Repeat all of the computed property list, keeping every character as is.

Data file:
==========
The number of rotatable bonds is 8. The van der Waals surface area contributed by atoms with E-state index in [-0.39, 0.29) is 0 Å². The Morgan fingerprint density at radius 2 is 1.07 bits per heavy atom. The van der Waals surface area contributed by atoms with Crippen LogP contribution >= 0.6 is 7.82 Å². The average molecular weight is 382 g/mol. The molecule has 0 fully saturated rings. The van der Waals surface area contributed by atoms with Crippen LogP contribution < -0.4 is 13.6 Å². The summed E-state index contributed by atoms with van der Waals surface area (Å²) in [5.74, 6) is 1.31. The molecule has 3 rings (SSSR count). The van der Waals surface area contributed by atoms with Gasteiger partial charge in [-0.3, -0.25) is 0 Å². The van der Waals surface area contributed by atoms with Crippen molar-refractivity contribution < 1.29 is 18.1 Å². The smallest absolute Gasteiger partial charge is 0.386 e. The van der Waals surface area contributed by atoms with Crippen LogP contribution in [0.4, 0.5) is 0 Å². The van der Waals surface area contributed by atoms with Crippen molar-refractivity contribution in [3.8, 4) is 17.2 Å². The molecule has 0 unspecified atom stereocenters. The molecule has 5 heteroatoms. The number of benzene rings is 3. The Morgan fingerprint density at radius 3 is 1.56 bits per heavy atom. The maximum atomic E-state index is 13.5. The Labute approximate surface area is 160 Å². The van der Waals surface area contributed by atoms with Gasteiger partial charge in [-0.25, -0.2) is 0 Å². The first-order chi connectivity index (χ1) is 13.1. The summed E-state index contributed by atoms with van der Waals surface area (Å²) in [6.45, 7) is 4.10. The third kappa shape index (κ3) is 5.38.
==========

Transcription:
The number of rotatable bonds is 8. The van der Waals surface area contributed by atoms with E-state index in [-0.39, 0.29) is 0 Å². The Morgan fingerprint density at radius 2 is 1.07 bits per heavy atom. The van der Waals surface area contributed by atoms with Crippen LogP contribution >= 0.6 is 7.82 Å². The average molecular weight is 382 g/mol. The molecule has 0 fully saturated rings. The van der Waals surface area contributed by atoms with Crippen LogP contribution < -0.4 is 13.6 Å². The summed E-state index contributed by atoms with van der Waals surface area (Å²) in [5.74, 6) is 1.31. The molecule has 3 rings (SSSR count). The van der Waals surface area contributed by atoms with Gasteiger partial charge in [-0.3, -0.25) is 0 Å². The van der Waals surface area contributed by atoms with Crippen molar-refractivity contribution < 1.29 is 18.1 Å². The smallest absolute Gasteiger partial charge is 0.386 e. The van der Waals surface area contributed by atoms with Crippen LogP contribution in [0.4, 0.5) is 0 Å². The van der Waals surface area contributed by atoms with Crippen molar-refractivity contribution in [3.8, 4) is 17.2 Å². The molecule has 0 unspecified atom stereocenters. The molecule has 5 heteroatoms. The number of benzene rings is 3. The Morgan fingerprint density at radius 3 is 1.56 bits per heavy atom. The maximum atomic E-state index is 13.5. The Labute approximate surface area is 160 Å². The van der Waals surface area contributed by atoms with Gasteiger partial charge in [-0.25, -0.2) is 0 Å². The first-order chi connectivity index (χ1) is 13.1. The summed E-state index contributed by atoms with van der Waals surface area (Å²) in [6.45, 7) is 4.10. The third kappa shape index (κ3) is 5.38.